Peripheral makers get ready for Thunderbolt
28 February 2011 | 0
Apple’s new line of Macbook Pro laptops may have introduced the world to a new data transfer technology, but it’s far from a surefire hit. Capable of transfer rates up to 10Gb/s, Intel’s Thunderbolt technology will only success if peripheral manufacturers get on board with it. Given the ubiquity of USB connections and the anticipated arrival of USB 3.0, that may prove a much harder task than originally envisioned.
A smattering of companies have already unveiled products aimed at making the most of Thunderbolt. A few others that Macworld spoke to aren’t revealing their plans just yet, though they did express interest in what the new technology has to offer.
Intel and Apple had barely broken the news of Thunderbolt’s arrival when RAID storage supplier Promise Technology announced its own plans for the connectivity standard. The company praised Thunderbolt’s speed and “amazing flexibility for connectivity to high performance peripherals”.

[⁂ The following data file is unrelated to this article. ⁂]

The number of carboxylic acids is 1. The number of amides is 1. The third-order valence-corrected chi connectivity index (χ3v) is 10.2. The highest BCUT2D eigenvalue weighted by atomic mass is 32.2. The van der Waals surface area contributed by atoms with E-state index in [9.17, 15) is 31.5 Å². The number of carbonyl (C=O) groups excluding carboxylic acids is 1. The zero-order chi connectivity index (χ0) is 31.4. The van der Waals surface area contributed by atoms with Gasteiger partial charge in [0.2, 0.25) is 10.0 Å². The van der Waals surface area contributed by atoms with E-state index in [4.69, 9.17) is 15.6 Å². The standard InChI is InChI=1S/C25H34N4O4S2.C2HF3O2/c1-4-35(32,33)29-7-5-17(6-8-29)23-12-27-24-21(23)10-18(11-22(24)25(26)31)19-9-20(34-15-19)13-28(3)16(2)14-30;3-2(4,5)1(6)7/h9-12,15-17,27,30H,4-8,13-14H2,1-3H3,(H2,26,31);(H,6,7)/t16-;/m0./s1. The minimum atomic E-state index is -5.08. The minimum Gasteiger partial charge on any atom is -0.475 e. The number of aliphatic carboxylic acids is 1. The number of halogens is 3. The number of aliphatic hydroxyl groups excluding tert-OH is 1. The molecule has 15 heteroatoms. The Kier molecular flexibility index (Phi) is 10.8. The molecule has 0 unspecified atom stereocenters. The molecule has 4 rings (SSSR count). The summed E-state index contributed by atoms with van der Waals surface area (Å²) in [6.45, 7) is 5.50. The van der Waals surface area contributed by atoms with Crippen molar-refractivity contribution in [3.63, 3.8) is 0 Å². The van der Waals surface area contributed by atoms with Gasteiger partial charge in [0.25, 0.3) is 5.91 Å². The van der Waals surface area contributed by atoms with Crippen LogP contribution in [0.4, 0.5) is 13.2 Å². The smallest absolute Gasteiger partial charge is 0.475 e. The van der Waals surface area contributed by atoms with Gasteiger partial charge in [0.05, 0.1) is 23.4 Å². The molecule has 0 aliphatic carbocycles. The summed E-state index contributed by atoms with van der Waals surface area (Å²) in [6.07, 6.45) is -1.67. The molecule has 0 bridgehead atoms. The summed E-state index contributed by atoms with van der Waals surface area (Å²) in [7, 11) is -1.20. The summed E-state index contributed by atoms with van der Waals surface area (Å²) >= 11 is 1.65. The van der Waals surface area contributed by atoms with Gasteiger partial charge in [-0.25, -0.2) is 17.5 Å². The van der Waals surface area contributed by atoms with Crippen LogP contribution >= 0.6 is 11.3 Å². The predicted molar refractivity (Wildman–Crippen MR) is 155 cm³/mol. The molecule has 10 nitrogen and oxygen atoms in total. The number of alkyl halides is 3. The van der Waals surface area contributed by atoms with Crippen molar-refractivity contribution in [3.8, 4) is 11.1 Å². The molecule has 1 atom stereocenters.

Hard drive maker LaCie was also prepared for Intel’s Thunderbolt announcement, unveiling a new version of Little Big Disk with Thunderbolt support. While the company didn’t respond to a request for comment by the time of publication, a press release announcing the product says the external hard drive was created with mobile and media professionals in mind and that it’s designed to take advantage of Thunderbolt’s impressive transfer rates with the large audio and video files it stores.
Other peripheral makers haven’t disclosed specific plans for Thunderbolt. Western Digital has yet to publicly announce a Thunderbolt-compatible product, though public relations manager Heather Skinner spoke highly of the technology.
“We have the tech in-house and are staging it now”, Skinner said. “Whatever the customers embrace, we want to support it, and Thunderbolt is something we’re looking at and working on.”